The complaints of self-represented litigants are held to a less stringent standard than those drafted by attorneys, Gordon v. LeekeI574 F.2d 1147, 1151 (4th Cir. 1978), and a federal district court is charged with liberally construing a complaint filed by a self-represented litigant to allow the development of a potentially meritorious case. See Erickson v. Pardus, 551 U.S. 89 (2007). When a federal court is evaluating a self-represented Complaint, the Plaintiff's allegations are assumed to be true. Erickson, 551 U.S. at 93 (citing Bell Atlantic Corporation v. Twombly, 550 U.S. 544, 555-56 (2007)). Liberal construction does not mean that a Court can ignore a clear failure in the pleading to allege facts that set forth a claim cognizable in a federal district court. See Weller v. Department of Social Services, 901 F.2d 387 (4th Cir. 1990); see also Ashcroft v. Iqbal, 556 U.S. 662, 684 (2009) (outlining pleading requirements under Rule 8 of the Federal Rules of Civil Procedure for “all civil actions”).

         As best as this court can discern, Purvey is challenging state court decisions issued in a domestic relations matter in state court.[2] This involves matters of family law. Such issues have traditionally been reserved to the state or municipal court systems with their expertise and professional support staff. See Moore v. Sims, 442 U.S. 415, 435 (1979). Under the domestic relations exception to federal jurisdiction, federal courts generally abstain from review of such cases. See Ankenbrandt v. Richards, 504 U.S. 689, 701-05 (1992). It may be appropriate for the federal courts to decline to hear a case involving elements of the domestic relationship, even when divorce, alimony, or child custody is not strictly at issue:

“This would be so when a case presents difficult questions of state law bearing on policy problems of substantial public import whose importance transcends the result in the case then at bar. Such might well be the case if a federal suit were filed prior to effectuation of a divorce, alimony, or child custody decree, and the suit depended on a determination of the status of the parties.”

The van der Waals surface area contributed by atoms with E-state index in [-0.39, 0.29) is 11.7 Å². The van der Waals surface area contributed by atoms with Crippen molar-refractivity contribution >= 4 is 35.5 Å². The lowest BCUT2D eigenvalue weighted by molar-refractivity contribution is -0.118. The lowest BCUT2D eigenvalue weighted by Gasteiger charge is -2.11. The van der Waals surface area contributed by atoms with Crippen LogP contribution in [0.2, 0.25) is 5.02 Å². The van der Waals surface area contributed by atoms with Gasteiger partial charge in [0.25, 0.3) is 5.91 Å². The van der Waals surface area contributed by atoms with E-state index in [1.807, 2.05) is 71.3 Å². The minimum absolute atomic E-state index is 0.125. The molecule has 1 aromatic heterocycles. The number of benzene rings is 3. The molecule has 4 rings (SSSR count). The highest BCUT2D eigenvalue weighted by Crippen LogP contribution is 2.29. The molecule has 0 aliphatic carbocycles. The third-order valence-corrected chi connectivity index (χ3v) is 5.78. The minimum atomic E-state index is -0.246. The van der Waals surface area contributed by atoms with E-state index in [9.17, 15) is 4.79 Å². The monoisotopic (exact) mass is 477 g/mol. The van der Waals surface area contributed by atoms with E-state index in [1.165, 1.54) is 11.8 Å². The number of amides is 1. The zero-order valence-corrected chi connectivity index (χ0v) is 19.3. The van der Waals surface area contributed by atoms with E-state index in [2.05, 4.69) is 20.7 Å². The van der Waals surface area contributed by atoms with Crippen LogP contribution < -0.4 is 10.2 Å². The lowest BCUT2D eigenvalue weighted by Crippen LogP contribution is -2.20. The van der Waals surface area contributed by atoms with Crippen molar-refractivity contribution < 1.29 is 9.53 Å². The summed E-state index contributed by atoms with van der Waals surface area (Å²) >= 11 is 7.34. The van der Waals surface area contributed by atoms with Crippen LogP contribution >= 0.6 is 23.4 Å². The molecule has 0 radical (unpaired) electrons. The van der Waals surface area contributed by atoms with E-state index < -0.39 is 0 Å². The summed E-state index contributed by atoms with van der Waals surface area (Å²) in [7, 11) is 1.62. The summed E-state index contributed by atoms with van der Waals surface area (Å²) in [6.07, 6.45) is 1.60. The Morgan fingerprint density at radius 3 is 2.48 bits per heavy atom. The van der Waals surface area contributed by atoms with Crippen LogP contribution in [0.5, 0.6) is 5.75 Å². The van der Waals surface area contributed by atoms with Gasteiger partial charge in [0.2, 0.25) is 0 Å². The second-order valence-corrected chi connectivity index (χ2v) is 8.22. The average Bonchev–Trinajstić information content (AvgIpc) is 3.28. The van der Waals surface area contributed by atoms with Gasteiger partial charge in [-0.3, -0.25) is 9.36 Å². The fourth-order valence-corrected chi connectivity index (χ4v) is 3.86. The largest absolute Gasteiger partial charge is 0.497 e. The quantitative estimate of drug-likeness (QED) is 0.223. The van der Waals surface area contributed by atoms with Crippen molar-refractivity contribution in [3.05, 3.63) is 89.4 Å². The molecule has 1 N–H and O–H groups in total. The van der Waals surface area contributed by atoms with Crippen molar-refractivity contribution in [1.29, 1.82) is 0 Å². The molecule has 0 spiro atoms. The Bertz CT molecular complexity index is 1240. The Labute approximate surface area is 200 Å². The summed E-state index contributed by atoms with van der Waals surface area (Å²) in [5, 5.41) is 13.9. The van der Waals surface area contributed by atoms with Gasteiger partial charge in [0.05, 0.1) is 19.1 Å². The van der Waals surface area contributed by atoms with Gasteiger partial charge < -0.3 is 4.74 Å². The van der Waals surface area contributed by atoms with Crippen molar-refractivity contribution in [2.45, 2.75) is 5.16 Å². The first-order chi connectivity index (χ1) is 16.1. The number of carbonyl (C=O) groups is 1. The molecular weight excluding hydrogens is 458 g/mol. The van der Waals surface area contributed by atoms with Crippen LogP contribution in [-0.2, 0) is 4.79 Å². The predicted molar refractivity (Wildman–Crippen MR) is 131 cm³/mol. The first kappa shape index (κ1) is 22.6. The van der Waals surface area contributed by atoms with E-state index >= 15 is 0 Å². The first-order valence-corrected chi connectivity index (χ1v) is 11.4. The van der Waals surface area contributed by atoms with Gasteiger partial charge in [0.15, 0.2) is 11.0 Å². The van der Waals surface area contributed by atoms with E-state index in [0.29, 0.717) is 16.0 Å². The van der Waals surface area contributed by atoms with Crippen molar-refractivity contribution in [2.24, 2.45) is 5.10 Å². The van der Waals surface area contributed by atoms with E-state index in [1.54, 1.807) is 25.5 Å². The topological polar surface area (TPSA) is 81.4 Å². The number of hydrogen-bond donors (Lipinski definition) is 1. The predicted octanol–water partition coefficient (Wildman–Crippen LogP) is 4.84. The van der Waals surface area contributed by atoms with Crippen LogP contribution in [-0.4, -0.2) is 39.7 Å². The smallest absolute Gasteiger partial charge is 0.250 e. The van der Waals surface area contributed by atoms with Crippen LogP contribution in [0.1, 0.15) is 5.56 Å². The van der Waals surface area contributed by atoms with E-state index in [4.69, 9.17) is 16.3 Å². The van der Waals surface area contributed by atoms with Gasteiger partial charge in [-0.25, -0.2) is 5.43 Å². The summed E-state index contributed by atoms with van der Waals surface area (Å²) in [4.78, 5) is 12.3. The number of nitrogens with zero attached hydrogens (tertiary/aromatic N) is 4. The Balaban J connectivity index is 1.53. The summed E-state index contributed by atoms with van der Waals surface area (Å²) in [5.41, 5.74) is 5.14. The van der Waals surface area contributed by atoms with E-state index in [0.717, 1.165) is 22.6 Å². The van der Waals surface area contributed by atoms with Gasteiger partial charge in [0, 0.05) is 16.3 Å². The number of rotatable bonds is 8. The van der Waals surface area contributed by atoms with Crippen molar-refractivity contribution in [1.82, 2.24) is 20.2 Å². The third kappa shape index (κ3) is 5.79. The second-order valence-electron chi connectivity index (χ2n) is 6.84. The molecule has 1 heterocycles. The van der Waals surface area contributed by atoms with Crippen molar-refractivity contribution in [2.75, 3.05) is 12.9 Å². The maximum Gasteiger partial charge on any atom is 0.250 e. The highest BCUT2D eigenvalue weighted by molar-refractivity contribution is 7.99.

Id. at 705-706 (quoting Colorado River Water Conservation District v. United States, 424 U.S. 800, 814 (1976)).

         This conclusion is supported by sound policy considerations. Issuance of decrees of this type not infrequently involves retention of jurisdiction by the state court and deployment of social workers to monitor compliance. As a matter of judicial economy, state courts are eminently more suited to work of this type than are federal courts, which lack the close association with state and local government organizations dedicated to handling issues that arise out of conflicts over child custody and support decrees. Moreover, as a matter of judicial expertise, it makes far more sense to retain the rule that federal courts lack power over these cases because of the special proficiency developed by state tribunals over the past century and a half in handling issues that arise in the granting of such decrees. The court will not intrude on such custody and visitation decisions.

         Further, to the extent that Purvey wishes to file a civil rights complaint that seeks criminal charges against the mother of his daughter, this court has no authority to initiate criminal charges. The decision whether or not to prosecute, and for what offense, rests with the prosecution. See, e.g., Borderkircher v. Hayes, 434 U.S. 357, 364 (1978). The Supreme Court said in Linda R.S. v. Richard D., 410 U.S. 614, 619 (1973): “[I]n American jurisprudence at least, a private citizen lacks a judicially cognizable interest in the prosecution or nonprosecution of another.” See also Banks v. Buchanan, 336 F. App'x 122, 123 (3d Cir. 2009); Sargeant v. Dixon, 130 F.3d 1067, 1069 (D.C. Cir. 1997); Sibley v. Obama, 866 F.Supp.2d 17, 22 (D.D.C. 2012). If Purvey seeks to pursue criminal charges, he must bring his allegations to the attention of law enforcement authorities, not this court.[3]

         The court finds that the complaint raises no factual or legal basis upon which to take review over such a dispute. The matter shall be dismissed.[4] A separate Order follows.